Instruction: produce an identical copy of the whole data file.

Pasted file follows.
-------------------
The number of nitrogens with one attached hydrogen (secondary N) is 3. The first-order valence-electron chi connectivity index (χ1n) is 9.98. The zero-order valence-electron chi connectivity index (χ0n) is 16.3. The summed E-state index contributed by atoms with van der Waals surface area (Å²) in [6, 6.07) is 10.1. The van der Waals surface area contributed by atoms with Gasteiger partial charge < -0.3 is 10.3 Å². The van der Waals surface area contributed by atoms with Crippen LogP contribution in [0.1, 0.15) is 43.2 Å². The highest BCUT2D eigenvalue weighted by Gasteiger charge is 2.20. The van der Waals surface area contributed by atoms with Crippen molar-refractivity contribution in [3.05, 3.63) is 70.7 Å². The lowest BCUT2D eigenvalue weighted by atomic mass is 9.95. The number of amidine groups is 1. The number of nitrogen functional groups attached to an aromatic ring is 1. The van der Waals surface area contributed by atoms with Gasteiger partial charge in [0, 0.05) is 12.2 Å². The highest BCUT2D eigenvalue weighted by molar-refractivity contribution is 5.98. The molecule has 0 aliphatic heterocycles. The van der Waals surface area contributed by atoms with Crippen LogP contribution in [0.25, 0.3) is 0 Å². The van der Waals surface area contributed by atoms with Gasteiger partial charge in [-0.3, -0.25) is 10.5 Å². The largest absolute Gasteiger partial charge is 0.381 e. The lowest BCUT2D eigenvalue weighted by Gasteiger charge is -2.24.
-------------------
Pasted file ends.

The number of nitrogens with one attached hydrogen (secondary N) is 3. The first-order valence-electron chi connectivity index (χ1n) is 9.98. The zero-order valence-electron chi connectivity index (χ0n) is 16.3. The summed E-state index contributed by atoms with van der Waals surface area (Å²) in [6, 6.07) is 10.1. The van der Waals surface area contributed by atoms with Gasteiger partial charge < -0.3 is 10.3 Å². The van der Waals surface area contributed by atoms with Crippen LogP contribution in [0.1, 0.15) is 43.2 Å². The highest BCUT2D eigenvalue weighted by Gasteiger charge is 2.20. The van der Waals surface area contributed by atoms with Crippen molar-refractivity contribution in [3.05, 3.63) is 70.7 Å². The lowest BCUT2D eigenvalue weighted by atomic mass is 9.95. The number of amidine groups is 1. The number of nitrogen functional groups attached to an aromatic ring is 1. The van der Waals surface area contributed by atoms with Gasteiger partial charge in [0, 0.05) is 12.2 Å². The highest BCUT2D eigenvalue weighted by molar-refractivity contribution is 5.98. The molecule has 0 aliphatic heterocycles. The van der Waals surface area contributed by atoms with Crippen LogP contribution in [0.25, 0.3) is 0 Å². The van der Waals surface area contributed by atoms with Gasteiger partial charge in [-0.3, -0.25) is 10.5 Å². The largest absolute Gasteiger partial charge is 0.381 e. The lowest BCUT2D eigenvalue weighted by Gasteiger charge is -2.24.